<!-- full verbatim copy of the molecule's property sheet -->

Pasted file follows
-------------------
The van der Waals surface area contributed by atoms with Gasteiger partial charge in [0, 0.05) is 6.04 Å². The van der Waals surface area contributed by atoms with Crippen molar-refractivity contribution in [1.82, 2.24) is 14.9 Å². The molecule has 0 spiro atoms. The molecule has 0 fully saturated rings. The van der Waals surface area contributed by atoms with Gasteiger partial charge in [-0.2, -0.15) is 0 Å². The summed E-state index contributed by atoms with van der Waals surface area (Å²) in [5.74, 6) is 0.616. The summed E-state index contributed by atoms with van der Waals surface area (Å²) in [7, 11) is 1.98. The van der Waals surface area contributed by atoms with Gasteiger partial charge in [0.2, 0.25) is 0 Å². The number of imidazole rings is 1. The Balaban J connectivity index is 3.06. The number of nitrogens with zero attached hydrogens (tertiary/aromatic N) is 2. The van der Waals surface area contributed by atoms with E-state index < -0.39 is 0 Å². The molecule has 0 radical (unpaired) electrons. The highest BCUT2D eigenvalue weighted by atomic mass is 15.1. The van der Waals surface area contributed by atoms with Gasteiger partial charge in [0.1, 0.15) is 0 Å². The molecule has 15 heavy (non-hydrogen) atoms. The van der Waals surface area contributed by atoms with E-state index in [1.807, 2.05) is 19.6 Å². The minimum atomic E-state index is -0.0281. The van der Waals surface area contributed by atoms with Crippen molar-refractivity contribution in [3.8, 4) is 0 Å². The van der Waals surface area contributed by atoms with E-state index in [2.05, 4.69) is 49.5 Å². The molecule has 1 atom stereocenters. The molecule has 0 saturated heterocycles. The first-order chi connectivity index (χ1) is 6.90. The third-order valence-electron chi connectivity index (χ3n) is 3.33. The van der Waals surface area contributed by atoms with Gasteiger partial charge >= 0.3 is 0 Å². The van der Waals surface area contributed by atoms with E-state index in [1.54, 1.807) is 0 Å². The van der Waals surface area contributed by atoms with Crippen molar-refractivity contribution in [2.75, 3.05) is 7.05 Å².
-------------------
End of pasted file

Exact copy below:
The van der Waals surface area contributed by atoms with Gasteiger partial charge in [0, 0.05) is 6.04 Å². The van der Waals surface area contributed by atoms with Crippen molar-refractivity contribution in [1.82, 2.24) is 14.9 Å². The molecule has 0 spiro atoms. The molecule has 0 fully saturated rings. The van der Waals surface area contributed by atoms with Gasteiger partial charge in [-0.2, -0.15) is 0 Å². The summed E-state index contributed by atoms with van der Waals surface area (Å²) in [5.74, 6) is 0.616. The summed E-state index contributed by atoms with van der Waals surface area (Å²) in [7, 11) is 1.98. The van der Waals surface area contributed by atoms with Gasteiger partial charge in [0.2, 0.25) is 0 Å². The number of imidazole rings is 1. The Balaban J connectivity index is 3.06. The number of nitrogens with zero attached hydrogens (tertiary/aromatic N) is 2. The van der Waals surface area contributed by atoms with E-state index < -0.39 is 0 Å². The molecule has 0 radical (unpaired) electrons. The highest BCUT2D eigenvalue weighted by atomic mass is 15.1. The van der Waals surface area contributed by atoms with Gasteiger partial charge in [0.1, 0.15) is 0 Å². The molecule has 15 heavy (non-hydrogen) atoms. The van der Waals surface area contributed by atoms with E-state index in [1.807, 2.05) is 19.6 Å². The minimum atomic E-state index is -0.0281. The van der Waals surface area contributed by atoms with Crippen molar-refractivity contribution in [3.8, 4) is 0 Å². The van der Waals surface area contributed by atoms with E-state index in [2.05, 4.69) is 49.5 Å². The molecule has 1 atom stereocenters. The molecule has 0 saturated heterocycles. The first-order chi connectivity index (χ1) is 6.90. The third-order valence-electron chi connectivity index (χ3n) is 3.33. The van der Waals surface area contributed by atoms with Gasteiger partial charge >= 0.3 is 0 Å². The van der Waals surface area contributed by atoms with E-state index in [1.54, 1.807) is 0 Å². The van der Waals surface area contributed by atoms with Crippen molar-refractivity contribution in [2.75, 3.05) is 7.05 Å².